The Money Tree is also commonly used in bonsai, producing gorgeous little bonsai specimens.
How do you care for Pachira aquatica?
Pachira aquatica Care Summary
In-depth care is below this chart
|Humidity:||Normal household humidity levels|
|Light:||Bright indirect light to direct sun|
|Pot:||Any pot with a drainage hole|
|Potting Mix:||A well-draining mix|
|Water:||Water when nearly dry|
|Fertilizer:||Fertilize at a diluted strength a few times during active growth|
Temperature and Humidity
The Money Tree prefers temperatures that are also comfortable to us, so normal household temps.
They do like humidity as they grow in the warm, wet tropics, but I haven’t done anything to amend the humidity for this plant.
My home is typically somewhere between 40% humidity (in winter) up to 60% humidity (in summer). So far, the plant seems happy with that and I do not have a bunch of browning leaf tips or other signs of low humidity issues.
Pachira aquatica will do well in bright indirect light with a few hours of direct sun. East or West-facing windows where some direct sun shines through the window in the morning or in the afternoon can be great homes for these trees.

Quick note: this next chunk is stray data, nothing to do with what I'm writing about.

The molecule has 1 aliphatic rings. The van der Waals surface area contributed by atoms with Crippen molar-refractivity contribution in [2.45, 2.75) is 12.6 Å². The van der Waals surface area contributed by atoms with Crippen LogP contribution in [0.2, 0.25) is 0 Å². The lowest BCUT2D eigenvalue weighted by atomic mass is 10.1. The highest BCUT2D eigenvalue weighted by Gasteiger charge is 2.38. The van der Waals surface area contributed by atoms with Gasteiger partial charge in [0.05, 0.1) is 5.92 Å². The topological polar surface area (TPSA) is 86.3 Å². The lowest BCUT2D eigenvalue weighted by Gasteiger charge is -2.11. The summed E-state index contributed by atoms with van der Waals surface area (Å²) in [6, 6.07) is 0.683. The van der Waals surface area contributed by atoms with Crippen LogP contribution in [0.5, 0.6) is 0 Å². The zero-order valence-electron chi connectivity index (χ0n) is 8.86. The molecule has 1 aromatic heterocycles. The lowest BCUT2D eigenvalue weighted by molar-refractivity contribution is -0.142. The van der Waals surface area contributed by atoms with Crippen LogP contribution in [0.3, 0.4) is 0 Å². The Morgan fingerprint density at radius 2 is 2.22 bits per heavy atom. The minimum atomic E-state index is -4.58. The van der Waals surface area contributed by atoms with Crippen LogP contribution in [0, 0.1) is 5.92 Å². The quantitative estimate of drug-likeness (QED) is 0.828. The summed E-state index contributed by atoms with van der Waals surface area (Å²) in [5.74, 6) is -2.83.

They can also grow in lots of bright light, but should be acclimated there first to prevent burn.
Money Trees, as with most houseplants, will suffer much more from a lack of light. If you aren’t sure whether your tree is getting enough light and see it start to decline, try moving it to a brighter area.
Potting Mix and Planter Preference
Pachira aquatica can happily live in any planter that has a drainage hole to remove excess water and isn’t more than an inch or two larger than its root ball.
It prefers a well-draining mix so it doesn’t sit super wet for long periods of time. This mix does not need to be as chunky or aerated as some other tropicals that have much more water-sensitive roots, but P. aquatica will rot if kept wet for too long so some drainage is necessary.
I have mine in a mix of 2/3 potting mix to 1/3 orchid bark and perlite. It seems pretty happy with that currently.
I read somewhere that Money Trees can do well in a succulent-type mix meant for desert plants, and I would highly advise against that. These plants are not desert plants.